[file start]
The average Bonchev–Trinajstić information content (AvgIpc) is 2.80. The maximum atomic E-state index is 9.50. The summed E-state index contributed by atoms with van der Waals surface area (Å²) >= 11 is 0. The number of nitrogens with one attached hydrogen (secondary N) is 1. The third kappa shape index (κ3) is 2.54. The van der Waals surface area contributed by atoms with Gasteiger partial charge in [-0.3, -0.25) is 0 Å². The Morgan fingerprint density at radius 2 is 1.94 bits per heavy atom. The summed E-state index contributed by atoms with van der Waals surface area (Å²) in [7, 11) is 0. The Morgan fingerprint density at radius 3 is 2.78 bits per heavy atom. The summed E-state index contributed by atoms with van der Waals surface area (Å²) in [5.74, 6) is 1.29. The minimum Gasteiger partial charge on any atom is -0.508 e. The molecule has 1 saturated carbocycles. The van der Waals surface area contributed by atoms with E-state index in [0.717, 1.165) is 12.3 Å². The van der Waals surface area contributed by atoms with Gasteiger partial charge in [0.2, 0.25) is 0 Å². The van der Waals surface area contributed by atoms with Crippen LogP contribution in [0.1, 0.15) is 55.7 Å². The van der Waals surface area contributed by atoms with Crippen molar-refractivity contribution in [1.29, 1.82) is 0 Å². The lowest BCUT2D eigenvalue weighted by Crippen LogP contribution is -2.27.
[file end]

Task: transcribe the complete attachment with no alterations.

The average Bonchev–Trinajstić information content (AvgIpc) is 2.80. The maximum atomic E-state index is 9.50. The summed E-state index contributed by atoms with van der Waals surface area (Å²) >= 11 is 0. The number of nitrogens with one attached hydrogen (secondary N) is 1. The third kappa shape index (κ3) is 2.54. The van der Waals surface area contributed by atoms with Gasteiger partial charge in [-0.3, -0.25) is 0 Å². The Morgan fingerprint density at radius 2 is 1.94 bits per heavy atom. The summed E-state index contributed by atoms with van der Waals surface area (Å²) in [7, 11) is 0. The Morgan fingerprint density at radius 3 is 2.78 bits per heavy atom. The summed E-state index contributed by atoms with van der Waals surface area (Å²) in [5.74, 6) is 1.29. The minimum Gasteiger partial charge on any atom is -0.508 e. The molecule has 1 saturated carbocycles. The van der Waals surface area contributed by atoms with E-state index in [0.717, 1.165) is 12.3 Å². The van der Waals surface area contributed by atoms with Gasteiger partial charge in [0.2, 0.25) is 0 Å². The van der Waals surface area contributed by atoms with Crippen LogP contribution in [0.1, 0.15) is 55.7 Å². The van der Waals surface area contributed by atoms with Crippen molar-refractivity contribution in [1.29, 1.82) is 0 Å². The lowest BCUT2D eigenvalue weighted by Crippen LogP contribution is -2.27.